Learn about the Native American Sioux Indian Crazy Horse.
Is this Crazy Horse? Legend holds he refused to be photographed or depicted in any way yet this is said to be the "only picture" of him.
Crazy Horse, a Sioux Indian that led in the Sioux wars during the 1860's to the 1870's, was a respected member and leader of the Oglala Sioux Tribe. Born around 1840, his name was first Light Hair. It is a common practice among these Native Americans to change the name of a child as they grow up. At the age of 10, Crazy Horse was known as His Horse On Sight. His father went by the name Crazy Horse until he passed his name down to his son at the age of 18. Once passing the name down, his father took the name of Worm. His mother was known as Rattling Blanket Woman. Worm was from the Oglala Lakota tribe while Rattling Blanket Woman was from the Miniconjou Lakota tribe and was a member of the One Horn family.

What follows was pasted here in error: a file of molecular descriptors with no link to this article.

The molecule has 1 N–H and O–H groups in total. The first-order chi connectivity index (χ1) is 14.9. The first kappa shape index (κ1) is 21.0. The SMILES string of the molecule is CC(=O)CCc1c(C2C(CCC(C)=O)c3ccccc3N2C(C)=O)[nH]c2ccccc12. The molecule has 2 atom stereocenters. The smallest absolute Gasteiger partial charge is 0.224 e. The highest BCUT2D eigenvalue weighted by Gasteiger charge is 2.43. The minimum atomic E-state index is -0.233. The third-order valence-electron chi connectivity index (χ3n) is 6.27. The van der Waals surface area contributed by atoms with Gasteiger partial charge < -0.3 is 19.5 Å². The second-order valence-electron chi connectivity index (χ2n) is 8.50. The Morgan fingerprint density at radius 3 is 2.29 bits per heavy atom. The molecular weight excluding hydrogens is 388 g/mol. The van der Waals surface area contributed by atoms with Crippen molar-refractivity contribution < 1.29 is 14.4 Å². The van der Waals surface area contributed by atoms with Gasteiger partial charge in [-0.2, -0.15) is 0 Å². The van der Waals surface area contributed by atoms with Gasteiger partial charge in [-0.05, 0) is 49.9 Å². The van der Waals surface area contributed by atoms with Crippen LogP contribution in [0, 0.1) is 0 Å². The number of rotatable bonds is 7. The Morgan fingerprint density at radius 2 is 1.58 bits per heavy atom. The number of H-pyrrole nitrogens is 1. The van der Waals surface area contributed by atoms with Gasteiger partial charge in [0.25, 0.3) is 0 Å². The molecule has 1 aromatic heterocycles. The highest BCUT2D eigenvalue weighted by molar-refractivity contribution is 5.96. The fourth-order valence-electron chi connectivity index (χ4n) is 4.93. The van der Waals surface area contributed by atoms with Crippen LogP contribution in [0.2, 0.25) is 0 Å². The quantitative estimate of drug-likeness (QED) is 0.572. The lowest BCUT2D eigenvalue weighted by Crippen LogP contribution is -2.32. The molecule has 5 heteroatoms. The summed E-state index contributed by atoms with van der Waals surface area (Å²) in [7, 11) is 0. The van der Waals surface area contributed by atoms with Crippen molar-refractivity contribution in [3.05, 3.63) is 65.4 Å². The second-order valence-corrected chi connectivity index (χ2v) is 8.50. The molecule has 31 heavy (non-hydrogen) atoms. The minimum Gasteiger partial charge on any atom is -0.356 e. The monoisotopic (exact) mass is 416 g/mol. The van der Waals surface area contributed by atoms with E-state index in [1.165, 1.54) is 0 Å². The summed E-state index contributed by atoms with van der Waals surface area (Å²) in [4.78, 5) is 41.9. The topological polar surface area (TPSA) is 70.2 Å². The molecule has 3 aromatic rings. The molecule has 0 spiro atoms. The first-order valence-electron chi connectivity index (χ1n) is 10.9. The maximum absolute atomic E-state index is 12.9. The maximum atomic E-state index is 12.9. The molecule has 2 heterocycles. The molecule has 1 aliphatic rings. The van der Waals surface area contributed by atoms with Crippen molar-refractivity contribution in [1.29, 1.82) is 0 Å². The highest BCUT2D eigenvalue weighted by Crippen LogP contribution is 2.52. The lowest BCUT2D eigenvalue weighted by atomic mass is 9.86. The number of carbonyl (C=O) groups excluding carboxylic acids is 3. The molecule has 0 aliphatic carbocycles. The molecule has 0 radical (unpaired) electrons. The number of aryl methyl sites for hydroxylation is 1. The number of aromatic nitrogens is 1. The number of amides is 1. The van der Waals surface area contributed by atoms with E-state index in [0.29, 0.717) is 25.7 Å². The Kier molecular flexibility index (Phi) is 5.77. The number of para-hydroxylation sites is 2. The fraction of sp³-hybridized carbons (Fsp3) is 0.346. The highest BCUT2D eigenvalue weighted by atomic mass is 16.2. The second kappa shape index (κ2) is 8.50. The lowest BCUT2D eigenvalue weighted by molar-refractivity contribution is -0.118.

Crazy Horse was unique in that he did not follow Lakota customs. He did not wear face paint or any war bonnet during battles. Neither did he rub dust over himself as other Lakota Indians did. His reputation grew as a warrior with amazing fighting abilities. In 1866, he led a war party of 1,000 warriors against the U.S. troops who were held up at Fort Phil Kearny. This would later be known as the Fetterman massacre and was the worst defeat against the U.S. troops at the time.
This noteworthy American Indian is best known for his battle of Little Bighorn. In mid-June of 1876, Crazy Horse led 1,500 Indians in an attack that surprised the Calvary in the Battle of the Rosebud. This battle delayed the U.S. Calvary from joining with Gen. Custer and brought on the defeat of Custer in the Battle of Little Bighorn. Crazy Horse helped defeat Custer’s troops. The following year, Crazy Horse would fight his last major battle and soon after surrender to the U.S. troops in Nebraska. Crazy Horse would later die of a bayonet wound in the year 1877.
More on this subject: Chief Crazy Horse